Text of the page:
Recently I was flipping through random videos we’d shot over the last few months and, in a fit of goof, I strung several of them together and added music. The result was well received when I shared it on social media last week, and I see no good reason not to post it on Ubi Libertas Blog.
So here it is. Enjoy.
I really should take time to assemble a compilation of our videos from South Dakota, Montana and The Ozarks — a series of brief clips, maybe ten seconds each, that together would capture the essence of what we’ve seen and done.
Perhaps I’ll do that if we get snowed-in here in Arkansas.
Hey, it could happen.
(No music. I promise.)
The LP furnaces did the job overnight. When I rolled outta bed it was 26°F outside but 67°F in the bedroom and 65°F in the living space. I bumped the front thermostat up a few degrees and made myself a cup of coffee.
Life is good.
Back when I was opening each Ubi Libertas Blog post with “It’s Day [whatever] of 15 Days to Flatten the Curve,” it always was followed by “Deb and I are fine” (or the equivalent). By saying that I meant to convey that we were still healthy and free. I don’t do it every day anymore so, to confirm…
Deb and I are fine.
Since beginning our journey we’ve taken no extraordinary precautions against WuFlu. We don’t wear masks, we don’t avoid shaking hands, we don’t shun crowds and we don’t bow to the State’s attempts to control us.
In the interest of full disclosure, we’re on a targeted vitamins-and-supplements regimen and we do use hand sanitizer — maybe a little more often than we did a few years ago but not obsessively. Beyond that we live our American Life, informed and aware but unafraid.
In a way, Ernie is a rolling isolation ward (or it can be, anyway). We’re very much self-contained and could, if we chose to, all but eliminate exposure to the outside world. We haven’t done that, of course, traveling in 15 states, logging an estimated 11,000 miles and coming into direct personal contact with thousands of total strangers.
And yet Deb and I are fine.
In May we shoved off from Fairfield County, Ohio, which I’ll characterize as mostly “rural” — a population of 159,000 spread out over 509 square miles, averaging 312 people per square mile. It’s adjacent, however, to Franklin County, which includes Columbus, with 1.4 million people occupying 544 square miles (2,574 residents per square mile).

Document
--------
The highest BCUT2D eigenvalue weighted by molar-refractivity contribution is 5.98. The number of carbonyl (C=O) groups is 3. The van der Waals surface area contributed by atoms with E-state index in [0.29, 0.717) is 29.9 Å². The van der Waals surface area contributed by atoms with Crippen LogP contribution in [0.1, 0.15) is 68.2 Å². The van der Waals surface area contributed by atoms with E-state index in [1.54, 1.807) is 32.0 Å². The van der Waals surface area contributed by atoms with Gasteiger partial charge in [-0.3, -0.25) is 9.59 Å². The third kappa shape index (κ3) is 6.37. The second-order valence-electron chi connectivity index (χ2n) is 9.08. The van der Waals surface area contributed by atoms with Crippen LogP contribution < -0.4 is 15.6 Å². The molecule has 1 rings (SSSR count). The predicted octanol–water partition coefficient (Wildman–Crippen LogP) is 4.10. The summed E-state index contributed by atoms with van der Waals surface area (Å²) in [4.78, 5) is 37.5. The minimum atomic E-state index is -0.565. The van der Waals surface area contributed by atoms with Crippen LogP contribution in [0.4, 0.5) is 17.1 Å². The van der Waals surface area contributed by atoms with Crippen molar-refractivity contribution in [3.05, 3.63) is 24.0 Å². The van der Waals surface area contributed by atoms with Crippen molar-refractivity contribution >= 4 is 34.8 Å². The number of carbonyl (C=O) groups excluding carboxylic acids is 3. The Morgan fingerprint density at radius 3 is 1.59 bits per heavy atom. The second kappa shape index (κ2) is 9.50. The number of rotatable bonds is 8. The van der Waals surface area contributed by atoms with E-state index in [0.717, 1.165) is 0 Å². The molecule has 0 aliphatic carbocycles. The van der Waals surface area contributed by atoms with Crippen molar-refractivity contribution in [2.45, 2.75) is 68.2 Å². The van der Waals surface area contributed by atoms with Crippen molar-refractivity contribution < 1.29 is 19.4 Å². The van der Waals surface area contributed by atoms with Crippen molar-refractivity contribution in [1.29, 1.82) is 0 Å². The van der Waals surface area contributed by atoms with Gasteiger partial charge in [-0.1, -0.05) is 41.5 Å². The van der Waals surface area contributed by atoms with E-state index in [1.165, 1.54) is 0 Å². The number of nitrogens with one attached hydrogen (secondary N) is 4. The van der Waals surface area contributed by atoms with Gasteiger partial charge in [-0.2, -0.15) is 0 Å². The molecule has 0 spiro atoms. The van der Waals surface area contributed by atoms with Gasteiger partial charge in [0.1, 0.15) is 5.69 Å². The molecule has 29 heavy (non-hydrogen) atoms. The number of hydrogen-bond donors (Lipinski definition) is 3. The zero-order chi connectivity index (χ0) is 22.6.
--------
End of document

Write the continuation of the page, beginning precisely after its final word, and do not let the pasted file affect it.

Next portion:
By comparison, we’re currently situated in Boone County, Arkansas — population 38,000, 602 square miles, density just 63. The Mountain is in neighboring Marion County, with 17,000 scattered over 640 square miles. On average, that’s fewer than 27 people per square mile.
Yeah, we definitely like to “go where they ain’t.” That preference may have unexpected benefits.
Our home county in Ohio has reported a recent WuFlu case rate of 452 per 100,000 residents and a positive-test rate of 13.35%. The numbers for the more populous county next door are 339 and 11.29%.
Here in Arkansas, Boone stands at 280 and 12.41%, while Marion reports 383 and 5.56%.
None of those statistics should be alarming. In point of fact we shouldn’t focus on cases, at least not without examining that number in the context of deaths — and, most important, survival rate.
The county I’m in right now has an overall WuFlu survival rate of 98.04%, and that’s the lowest of the four counties I’ve mentioned. The best survival rate is in the greater Columbus area, at 99%. The survival rate in our home county of Fairfield is 98.84%, while Marion County’s is 98.44%.
For what it’s worth, the jab rates in those Ohio counties are 55% (Fairfield) and 62% (Franklin); the two Arkansas counties are 35% (Boone) and 34% (Marion).
Those reported numbers are the best facts we can get. They’re available to everyone, including medical professionals, State officials and media bent on perpetuating fear that the facts don’t justify.
The WuFlu survival rate has been increasing steadily, too, thanks to the discovery of new therapeutics (if you can get your hands on them) and the appearance of “variants” that may be much more communicable but so far have proven far less virulent.
Make no mistake — this coronavirus is a real thing. Some folks are more at-risk than others. In fact, a dear friend of mine is in a Columbus-area ICU right now, fighting for breath and life. We’re in touch with him and his family every single day. They’d appreciate your thoughts and prayers, and so would I.
Each of us makes our own choices. No matter what we do, there are no guarantees — we can’t eliminate all risk, so we accept the risks that accompany our choices.
We do know some things for sure. We know, for example, that theatrical practices like masking, distancing and quarantine haven’t had a meaningful effect on transmission. We know that being fully needled and boosterized isn’t an assurance of immunity, nor does it prevent infecting others.
We know that acquired immunity rules. We know that certain “unapproved” therapies and protocols are effective in treating coronavirus infections.
And we know that the State has lied to us for almost two years.
Deb and I are fine. From the very beginning of the “pandemic,” we’ve made informed choices that fly in the face of The Holy Narrative. We’ve traveled. We’ve gathered with others. We’ve lived our lives.
Some would say that we’ve been reckless, gambling with our health.
Look again at the facts. Does that seem like a gamble to you?
Again, I’d appreciate your thoughts and prayers for my hospitalized friend.
Take care of yourselves, Patriots. Stay calm. Stay sharp. Stay free.